Budget reaction: can businesses afford minimum wage increases?

Home Articles Industry News Budget reaction: can businesses afford minimum wage increases?

Yesterday – 9/07/2015 – witnessed the first Conservative budget for almost 20 years, having spent the last few years sharing budget responsibilities with the Liberal Democrats as part of the Coalition.

It has produced a few headlines concerning the impact on welfare cuts, all of which affect the whole of society. Yet for businesses, the two big initiatives include:

Increase in Minimum Wage

Minimum wage is planned to increase next year to £7.20, but the Chancellor announced yesterday that the government is anticipating a big hike over the next few years, with minimum wage going up to £9 an hour by 2020.

To protect businesses against the rise, the government will cut employer national insurance contributions by £3000. However there are genuine concerns that this alone is not enough and the rise might possibly result in job losses, particularly affecting small businesses. The nation is currently suffering from a productivity slump, which makes increases in wage problematic as increases tend to go hand-in-hand with increased productivity. Right now the nation’s productivity is around 30% behind our European neighbours.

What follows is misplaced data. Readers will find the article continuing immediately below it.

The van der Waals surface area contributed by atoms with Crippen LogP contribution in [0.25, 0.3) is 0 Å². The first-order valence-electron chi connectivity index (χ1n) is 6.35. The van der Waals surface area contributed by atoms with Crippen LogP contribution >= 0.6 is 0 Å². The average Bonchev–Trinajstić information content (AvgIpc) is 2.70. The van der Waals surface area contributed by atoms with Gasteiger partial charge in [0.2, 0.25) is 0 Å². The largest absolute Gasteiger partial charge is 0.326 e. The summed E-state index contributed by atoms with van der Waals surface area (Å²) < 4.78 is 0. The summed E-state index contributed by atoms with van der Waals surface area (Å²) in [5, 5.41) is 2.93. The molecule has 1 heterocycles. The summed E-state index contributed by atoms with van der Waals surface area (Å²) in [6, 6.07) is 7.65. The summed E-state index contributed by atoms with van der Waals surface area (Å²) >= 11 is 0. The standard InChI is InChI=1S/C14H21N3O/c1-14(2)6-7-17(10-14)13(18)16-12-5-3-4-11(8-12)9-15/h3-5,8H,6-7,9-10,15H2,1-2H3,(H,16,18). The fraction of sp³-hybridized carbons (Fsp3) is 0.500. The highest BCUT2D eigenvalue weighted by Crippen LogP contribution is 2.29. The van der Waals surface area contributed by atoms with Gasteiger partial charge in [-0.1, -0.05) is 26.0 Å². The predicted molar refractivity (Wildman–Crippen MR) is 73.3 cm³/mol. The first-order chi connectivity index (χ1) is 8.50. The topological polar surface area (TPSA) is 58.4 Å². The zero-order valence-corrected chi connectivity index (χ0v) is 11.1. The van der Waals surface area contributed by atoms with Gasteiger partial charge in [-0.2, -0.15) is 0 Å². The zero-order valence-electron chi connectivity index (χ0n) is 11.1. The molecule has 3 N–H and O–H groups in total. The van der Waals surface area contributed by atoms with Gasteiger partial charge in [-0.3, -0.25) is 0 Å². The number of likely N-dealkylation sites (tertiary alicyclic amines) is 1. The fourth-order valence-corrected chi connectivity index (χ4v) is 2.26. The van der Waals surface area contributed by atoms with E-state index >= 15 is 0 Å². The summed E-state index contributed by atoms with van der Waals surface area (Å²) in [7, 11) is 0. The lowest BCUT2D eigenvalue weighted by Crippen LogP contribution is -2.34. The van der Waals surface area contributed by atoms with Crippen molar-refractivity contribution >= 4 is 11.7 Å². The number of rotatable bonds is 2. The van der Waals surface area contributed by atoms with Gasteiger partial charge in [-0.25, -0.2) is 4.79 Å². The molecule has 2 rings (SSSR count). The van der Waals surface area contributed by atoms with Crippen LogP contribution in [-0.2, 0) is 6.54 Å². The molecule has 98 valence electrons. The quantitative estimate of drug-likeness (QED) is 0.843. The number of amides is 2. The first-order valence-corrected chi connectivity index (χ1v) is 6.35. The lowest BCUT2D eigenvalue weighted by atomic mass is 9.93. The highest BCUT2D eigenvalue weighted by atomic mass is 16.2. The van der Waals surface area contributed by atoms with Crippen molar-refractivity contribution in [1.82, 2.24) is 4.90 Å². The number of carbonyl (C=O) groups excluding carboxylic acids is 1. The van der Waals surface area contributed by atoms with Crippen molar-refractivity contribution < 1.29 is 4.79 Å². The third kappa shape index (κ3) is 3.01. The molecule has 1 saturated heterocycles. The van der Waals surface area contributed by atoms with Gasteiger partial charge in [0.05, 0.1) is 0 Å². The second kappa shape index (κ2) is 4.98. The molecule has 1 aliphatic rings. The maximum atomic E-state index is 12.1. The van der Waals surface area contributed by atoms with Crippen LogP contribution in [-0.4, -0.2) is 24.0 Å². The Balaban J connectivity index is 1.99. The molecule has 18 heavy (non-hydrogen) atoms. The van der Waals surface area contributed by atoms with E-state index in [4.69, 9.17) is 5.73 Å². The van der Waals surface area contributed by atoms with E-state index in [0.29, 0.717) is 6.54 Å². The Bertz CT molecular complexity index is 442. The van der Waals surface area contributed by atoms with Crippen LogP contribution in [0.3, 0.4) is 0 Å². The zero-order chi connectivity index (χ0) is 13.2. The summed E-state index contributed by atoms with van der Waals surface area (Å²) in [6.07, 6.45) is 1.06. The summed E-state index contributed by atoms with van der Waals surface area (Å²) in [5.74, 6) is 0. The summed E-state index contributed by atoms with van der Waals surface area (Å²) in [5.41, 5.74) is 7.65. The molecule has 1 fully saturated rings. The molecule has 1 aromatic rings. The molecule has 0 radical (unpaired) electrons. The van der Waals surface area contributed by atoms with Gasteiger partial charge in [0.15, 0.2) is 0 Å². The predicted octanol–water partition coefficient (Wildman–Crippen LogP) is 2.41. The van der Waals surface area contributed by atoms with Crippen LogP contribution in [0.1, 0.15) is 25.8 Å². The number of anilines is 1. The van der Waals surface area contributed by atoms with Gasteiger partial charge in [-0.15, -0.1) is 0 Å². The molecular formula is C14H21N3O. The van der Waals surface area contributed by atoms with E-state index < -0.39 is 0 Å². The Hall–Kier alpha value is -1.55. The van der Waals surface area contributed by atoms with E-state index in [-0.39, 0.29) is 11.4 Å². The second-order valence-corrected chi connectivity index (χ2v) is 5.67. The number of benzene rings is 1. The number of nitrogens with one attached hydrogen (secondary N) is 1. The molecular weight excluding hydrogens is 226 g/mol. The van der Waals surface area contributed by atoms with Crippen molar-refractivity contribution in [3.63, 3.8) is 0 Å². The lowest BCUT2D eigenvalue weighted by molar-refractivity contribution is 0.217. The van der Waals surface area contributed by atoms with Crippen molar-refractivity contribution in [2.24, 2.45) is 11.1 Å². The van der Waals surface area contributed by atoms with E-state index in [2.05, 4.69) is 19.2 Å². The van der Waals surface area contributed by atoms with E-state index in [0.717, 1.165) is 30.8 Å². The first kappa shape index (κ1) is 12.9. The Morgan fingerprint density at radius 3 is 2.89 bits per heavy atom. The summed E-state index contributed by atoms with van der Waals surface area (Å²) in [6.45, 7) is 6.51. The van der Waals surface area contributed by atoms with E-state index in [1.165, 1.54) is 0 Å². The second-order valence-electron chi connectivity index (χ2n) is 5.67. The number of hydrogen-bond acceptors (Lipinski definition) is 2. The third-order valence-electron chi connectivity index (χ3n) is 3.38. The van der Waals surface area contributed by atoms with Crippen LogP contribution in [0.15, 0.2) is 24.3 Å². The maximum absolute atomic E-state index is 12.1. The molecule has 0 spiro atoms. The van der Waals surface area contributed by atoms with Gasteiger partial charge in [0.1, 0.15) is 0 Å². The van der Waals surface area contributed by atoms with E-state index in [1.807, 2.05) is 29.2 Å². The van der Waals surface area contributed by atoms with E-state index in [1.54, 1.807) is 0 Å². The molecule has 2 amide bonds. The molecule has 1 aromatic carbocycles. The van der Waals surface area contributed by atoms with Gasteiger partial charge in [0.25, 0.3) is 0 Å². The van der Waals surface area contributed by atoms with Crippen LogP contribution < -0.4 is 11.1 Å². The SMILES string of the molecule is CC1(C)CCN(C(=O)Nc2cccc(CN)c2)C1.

21 and over 18-20 16 and 17 Apprentices
From 1 October 2014 £6.50 £5.13 £3.79 £2.73
From 1 October 2015 £6.70 £5.30 £3.87 £3.30

Sunday Trading Laws

The chancellor announced that consultation will take place with local authorities on extending shop opening hours on Sunday. Right now, it is going no further than consultation, yet with a growing appetite for shopping on Sundays, it is anticipated that extensions are likely to be granted, putting an end to a national ban on large stores staying open for more than six hours.

For businesses that trade on Sundays, the change will have an impact on various employment issues, from recruitment, costs to amending employee contracts.

Click on the link to access the full Summer Budget.

If any of the issues raised in this article affect your business, please give us a call to discuss your options. We are happy to advise and find a solution that works for you and your business: 0800 912 7152


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